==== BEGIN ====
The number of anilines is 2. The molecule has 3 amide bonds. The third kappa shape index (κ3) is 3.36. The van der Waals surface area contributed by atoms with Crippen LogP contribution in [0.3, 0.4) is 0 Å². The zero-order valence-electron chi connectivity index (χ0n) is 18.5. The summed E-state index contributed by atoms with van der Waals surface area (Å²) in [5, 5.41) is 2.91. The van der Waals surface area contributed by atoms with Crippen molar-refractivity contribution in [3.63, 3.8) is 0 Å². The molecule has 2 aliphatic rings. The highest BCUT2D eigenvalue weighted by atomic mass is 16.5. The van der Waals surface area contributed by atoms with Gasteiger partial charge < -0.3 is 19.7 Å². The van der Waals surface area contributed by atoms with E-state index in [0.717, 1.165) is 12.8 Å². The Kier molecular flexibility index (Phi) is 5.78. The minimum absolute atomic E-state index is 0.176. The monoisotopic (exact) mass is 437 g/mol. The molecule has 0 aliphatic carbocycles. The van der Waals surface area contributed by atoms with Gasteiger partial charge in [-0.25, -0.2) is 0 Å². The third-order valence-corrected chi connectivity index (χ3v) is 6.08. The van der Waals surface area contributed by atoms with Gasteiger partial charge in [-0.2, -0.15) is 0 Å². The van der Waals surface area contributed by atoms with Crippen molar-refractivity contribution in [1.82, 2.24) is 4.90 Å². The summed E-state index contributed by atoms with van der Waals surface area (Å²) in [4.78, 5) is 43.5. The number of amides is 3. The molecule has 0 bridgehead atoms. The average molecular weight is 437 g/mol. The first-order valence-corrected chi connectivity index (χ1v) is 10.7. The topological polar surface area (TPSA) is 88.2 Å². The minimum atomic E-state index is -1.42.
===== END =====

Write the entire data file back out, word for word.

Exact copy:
The number of anilines is 2. The molecule has 3 amide bonds. The third kappa shape index (κ3) is 3.36. The van der Waals surface area contributed by atoms with Crippen LogP contribution in [0.3, 0.4) is 0 Å². The zero-order valence-electron chi connectivity index (χ0n) is 18.5. The summed E-state index contributed by atoms with van der Waals surface area (Å²) in [5, 5.41) is 2.91. The van der Waals surface area contributed by atoms with Crippen molar-refractivity contribution in [3.63, 3.8) is 0 Å². The molecule has 2 aliphatic rings. The highest BCUT2D eigenvalue weighted by atomic mass is 16.5. The van der Waals surface area contributed by atoms with Gasteiger partial charge < -0.3 is 19.7 Å². The van der Waals surface area contributed by atoms with E-state index in [0.717, 1.165) is 12.8 Å². The Kier molecular flexibility index (Phi) is 5.78. The minimum absolute atomic E-state index is 0.176. The monoisotopic (exact) mass is 437 g/mol. The molecule has 0 aliphatic carbocycles. The van der Waals surface area contributed by atoms with Gasteiger partial charge in [-0.25, -0.2) is 0 Å². The third-order valence-corrected chi connectivity index (χ3v) is 6.08. The van der Waals surface area contributed by atoms with Gasteiger partial charge in [-0.2, -0.15) is 0 Å². The van der Waals surface area contributed by atoms with Crippen molar-refractivity contribution in [1.82, 2.24) is 4.90 Å². The summed E-state index contributed by atoms with van der Waals surface area (Å²) in [4.78, 5) is 43.5. The number of amides is 3. The molecule has 0 bridgehead atoms. The average molecular weight is 437 g/mol. The first-order valence-corrected chi connectivity index (χ1v) is 10.7. The topological polar surface area (TPSA) is 88.2 Å². The minimum atomic E-state index is -1.42.